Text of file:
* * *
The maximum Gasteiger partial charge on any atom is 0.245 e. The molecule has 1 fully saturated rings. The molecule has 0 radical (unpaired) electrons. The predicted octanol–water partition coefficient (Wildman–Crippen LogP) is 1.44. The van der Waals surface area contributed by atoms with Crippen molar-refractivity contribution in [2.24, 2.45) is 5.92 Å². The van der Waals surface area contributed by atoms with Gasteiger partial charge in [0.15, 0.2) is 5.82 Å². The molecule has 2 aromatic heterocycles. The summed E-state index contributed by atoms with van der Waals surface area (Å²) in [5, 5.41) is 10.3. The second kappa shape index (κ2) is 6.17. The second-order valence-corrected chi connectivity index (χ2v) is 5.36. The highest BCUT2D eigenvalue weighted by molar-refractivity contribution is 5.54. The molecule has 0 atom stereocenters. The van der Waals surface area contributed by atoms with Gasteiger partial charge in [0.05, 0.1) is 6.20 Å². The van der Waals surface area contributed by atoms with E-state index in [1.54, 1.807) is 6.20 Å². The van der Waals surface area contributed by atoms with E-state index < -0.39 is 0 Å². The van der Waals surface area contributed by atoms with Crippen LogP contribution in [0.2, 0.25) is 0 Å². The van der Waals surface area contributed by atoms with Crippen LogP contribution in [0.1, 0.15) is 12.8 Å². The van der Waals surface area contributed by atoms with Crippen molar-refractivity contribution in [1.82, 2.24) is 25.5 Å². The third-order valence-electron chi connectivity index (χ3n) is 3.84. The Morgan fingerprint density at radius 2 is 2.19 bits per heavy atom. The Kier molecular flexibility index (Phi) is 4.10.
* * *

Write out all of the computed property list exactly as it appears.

The maximum Gasteiger partial charge on any atom is 0.245 e. The molecule has 1 fully saturated rings. The molecule has 0 radical (unpaired) electrons. The predicted octanol–water partition coefficient (Wildman–Crippen LogP) is 1.44. The van der Waals surface area contributed by atoms with Crippen molar-refractivity contribution in [2.24, 2.45) is 5.92 Å². The van der Waals surface area contributed by atoms with Gasteiger partial charge in [0.15, 0.2) is 5.82 Å². The molecule has 2 aromatic heterocycles. The summed E-state index contributed by atoms with van der Waals surface area (Å²) in [5, 5.41) is 10.3. The second kappa shape index (κ2) is 6.17. The second-order valence-corrected chi connectivity index (χ2v) is 5.36. The highest BCUT2D eigenvalue weighted by molar-refractivity contribution is 5.54. The molecule has 0 atom stereocenters. The van der Waals surface area contributed by atoms with Gasteiger partial charge in [0.05, 0.1) is 6.20 Å². The van der Waals surface area contributed by atoms with E-state index in [1.54, 1.807) is 6.20 Å². The van der Waals surface area contributed by atoms with E-state index < -0.39 is 0 Å². The van der Waals surface area contributed by atoms with Crippen LogP contribution in [0.2, 0.25) is 0 Å². The van der Waals surface area contributed by atoms with Crippen LogP contribution in [0.1, 0.15) is 12.8 Å². The van der Waals surface area contributed by atoms with Crippen molar-refractivity contribution in [1.82, 2.24) is 25.5 Å². The third-order valence-electron chi connectivity index (χ3n) is 3.84. The Morgan fingerprint density at radius 2 is 2.19 bits per heavy atom. The Kier molecular flexibility index (Phi) is 4.10.